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Asymmetric Multiprocessing Intro

An embedded AMP system is characterized by multiple homogeneous and/or heterogeneous processing cores integrated into one System-on-a-Chip (SoC). Examples include:

  • The Xilinx MPSoC that has four ARM Cortex-A53, two ARM Cortex-R5, and potentially a number of MicroBlaze cores.

  • The NXP i.MX6SoloX/i.MX7d SoCs that utilizes ARM Cortex-A9 and ARM Cortex-M4F cores

  • The Texas Instruments TI AM57x SoCs that have dual ARM Cortex A15, dual ARM Cortex M4, and C66x DSP cores.

These cores typically run independent instances of homogeneous and/or heterogeneous software environments, such as Linux, RTOS, and Bare Metal that work together to achieve the design goals of the end application. While Symmetric Multiprocessing (SMP) operating systems allow load balancing of application workload across homogeneous processors present in such AMP SoCs, asymmetric multiprocessing design paradigms are required to leverage parallelism from the heterogeneous cores present in the system.

Increasingly, today’s multicore applications require heterogeneous processing power. Heterogeneous multicore SoCs often have one or more general purpose CPUs (for example, dual ARM Cortex A9 cores on Xilinx Zynq) with DSPs and/or smaller CPUs and/or soft IP (on SoCs such as Xilinx Zynq MPSOC). These specialized CPUs, as compared to the general purpose CPUs, are typically dedicated for demand-driven offload of specialized application functionality to achieve maximum system performance. Systems developed using these types of SoCs, characterized by heterogeneity in both hardware and software, are generally termed as AMP systems.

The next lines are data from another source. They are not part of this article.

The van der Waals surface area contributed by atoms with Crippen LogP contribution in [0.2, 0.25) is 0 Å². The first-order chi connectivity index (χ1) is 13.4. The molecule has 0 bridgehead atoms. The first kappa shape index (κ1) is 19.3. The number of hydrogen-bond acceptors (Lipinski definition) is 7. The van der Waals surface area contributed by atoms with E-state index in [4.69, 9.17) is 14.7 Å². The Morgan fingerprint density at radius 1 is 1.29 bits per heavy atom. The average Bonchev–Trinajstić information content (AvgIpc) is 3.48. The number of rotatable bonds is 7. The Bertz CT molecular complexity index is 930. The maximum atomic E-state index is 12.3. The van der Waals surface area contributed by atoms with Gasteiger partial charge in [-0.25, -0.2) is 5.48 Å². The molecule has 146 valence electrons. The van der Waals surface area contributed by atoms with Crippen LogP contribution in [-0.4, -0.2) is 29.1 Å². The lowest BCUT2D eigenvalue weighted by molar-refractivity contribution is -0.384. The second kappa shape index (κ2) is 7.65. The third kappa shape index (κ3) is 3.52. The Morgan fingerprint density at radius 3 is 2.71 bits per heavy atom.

Other reasons to run heterogeneous software environments (e.g. multi-OS) include:

  • Needs for multiple environments with different characteristics
    • Real-time (RTOS) and general purpose (i.e. Linux)

    • Safe/Secure environment and regular environment

    • GPL and non-GPL environments

  • Integration of code written for multiple environments
    • Legacy OS and new OS

In AMP systems, it is typical for software running on a master to bring up software/firmware contexts on a remote on a demand-driven basis and communicate with them using IPC mechanisms to offload work during run time. The participating master and remote processors may be homogeneous or heterogeneous in nature.

A master is defined as the CPU/software that is booted first and is responsible for managing other CPUs and their software contexts present in an AMP system. A remote is defined as the CPU/software context managed by the master software context present.